Everyone wants to invest in quality companies and for that reason, one would expect that quality companies would offer lower returns in the future. In other words, the high demand for quality stocks would result in higher prices and lower future returns. Surprisingly, that turns out not to be the case. In fact, quality companies outperform the broader market both in the U.S. and around the world.
In a paper titled Quality Minus Junk, AQR's Cliff Asness, Andrea Frazzini, and Lasse Pedersen define a quality factor which ranks stocks based on profitability, growth, safety, and payout. Profitability includes gross profits, margins, earnings, accruals and cash flow. Growth is measured as growth in profitability. Safety is measured using price based (stock beta and volatility) and fundamentals based (leverage and volatility of profitability) measures. Payout is dividend payout over earnings and a higher payout is preferred. Below is a chart of U.S. stocks sorted into five buckets based on this quality measure, using data from AQR. High quality stocks earned 6.1% more per year than low quality stocks since 1957.
According to the capital asset pricing model, a stock's beta should be the sole determinant of its returns. But there are several anomalies that seem to defy the CAPM, such as momentum, value and size. Each of these has a somewhat plausible explanation as to why they might work. Explaining the returns to quality is a bit more difficult. One possible explanation is that investors might prefer higher risk, junk stocks that offer a lottery-like payoff, bidding up their prices and setting them up for lower future returns.
Investors looking to overweight quality stocks have a number of ETFs to choose from. We highlight four of them here.
iShares Edge MSCI USA Quality Factor (BATS:QUAL)
QUAL tracks the MSCI USA Sector Neutral Quality Index which scores stocks based on three metrics: return on equity, financial leverage and volatility of per share earnings growth during the past five years. Stocks are scored on a sector neutral basis, meaning that the fund overall does not take any sector bets. QUAL charges an expense ratio of 0.15%, making it the cheapest ETF mentioned here. Top holdings include Johnson & Johnson (NYSE:JNJ), Berkshire Hathaway Inc B (NYSE:BRK.B), and Kimberly-Clark (NYSE:KMB).
PowerShares S&P 500® Quality ETF (NYSE:SPHQ)
SPHQ's index uses return on equity, financial leverage, and one-year growth in net operating assets. Compared to QUAL, two out of three of the metrics in SPHQ are basically the same, but for the third, QUAL measures the volatility of earnings per share growth while SPHQ measures the one-year growth in net operating assets. According to the accrual anomaly first identified by Richard Sloan (see here and here), firms with large and growing accruals tend to have poor returns in the future. SPHQ changed indexes in March of 2016. The ETF charges 0.29%. Top holdings in SPHQ include Verizon Communications (NYSE:VZ), Procter & Gamble (NYSE:PG), and Home Depot (NYSE:HD).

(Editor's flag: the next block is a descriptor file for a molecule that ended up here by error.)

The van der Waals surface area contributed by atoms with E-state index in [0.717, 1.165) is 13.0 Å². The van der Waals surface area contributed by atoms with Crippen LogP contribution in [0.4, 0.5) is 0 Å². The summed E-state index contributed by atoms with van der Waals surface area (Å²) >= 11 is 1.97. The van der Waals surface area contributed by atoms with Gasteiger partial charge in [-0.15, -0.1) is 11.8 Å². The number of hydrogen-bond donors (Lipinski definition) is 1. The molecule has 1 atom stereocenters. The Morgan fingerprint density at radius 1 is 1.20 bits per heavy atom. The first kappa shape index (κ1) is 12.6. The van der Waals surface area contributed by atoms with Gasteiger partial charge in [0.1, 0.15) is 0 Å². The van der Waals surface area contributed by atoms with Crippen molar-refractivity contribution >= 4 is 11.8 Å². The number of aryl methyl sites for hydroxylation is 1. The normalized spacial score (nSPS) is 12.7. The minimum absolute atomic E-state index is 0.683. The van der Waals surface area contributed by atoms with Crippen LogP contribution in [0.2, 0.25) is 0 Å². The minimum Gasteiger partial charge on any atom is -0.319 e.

Both QUAL and SPHQ weight their holdings based on the strength of their exposure to the factors and their market capitalization. SPHQ targets 100 stocks from the S&P 500 whereas QUAL targets stocks from the MSCI USA Index of large and mid-cap stocks and the ETF recently held 125 stocks.
WisdomTree US Quality Dividend Growth ETF (NASDAQ:DGRW)
DGRW selects stocks based on ROE and ROA as well as analyst consensus growth forecast. Stocks are weighted by the dollar amount of dividend. Stocks are first screened to remove those with less than $2 billion in market cap or those with payouts greater than 100%. DGRW charges 0.28%. Top holdings include Johnson & Johnson, Apple (NASDAQ:AAPL), and Microsoft (NASDAQ:MSFT).
FlexShares Quality Dividend Index ETF (NYSEARCA:QDF)
QDF focuses on stocks with strong management efficiency (capital structure and capital expenditures), profitability, and cash flow. The precise definitions are proprietary. Dividend-paying stocks are quintiled based on these three metrics, and the worst scoring quintile is eliminated. As with QUAL, stocks are ranked on a sector-neutral basis. The ETF targets a beta close to 1. QDF charges 0.37%, making it the most expensive ETF mentioned here. Top holdings include Wells Fargo (NYSE:WFC), Exxon Mobil (NYSE:XOM), and Pfizer (NYSE:PFE).
Among the four ETFs mentioned above, I believe that SPHQ has the closest focus on quality. Unlike QDF and DGRW, SPHQ does not include dividends. While payout is part of AQR's definition of quality, investors have plenty of other choices when looking for a dividend ETF. Unlike QUAL and QDF, SPHQ does not use a sector neutral approach, so it takes a less constrained approach to quality. SPHQ is more transparent than QDF. Finally, SPHQ uses accruals as part of its definition of quality.
Disclosure: I/we have no positions in any stocks mentioned, and no plans to initiate any positions within the next 72 hours.
I wrote this article myself, and it expresses my own opinions. I am not receiving compensation for it (other than from Seeking Alpha). I have no business relationship with any company whose stock is mentioned in this article.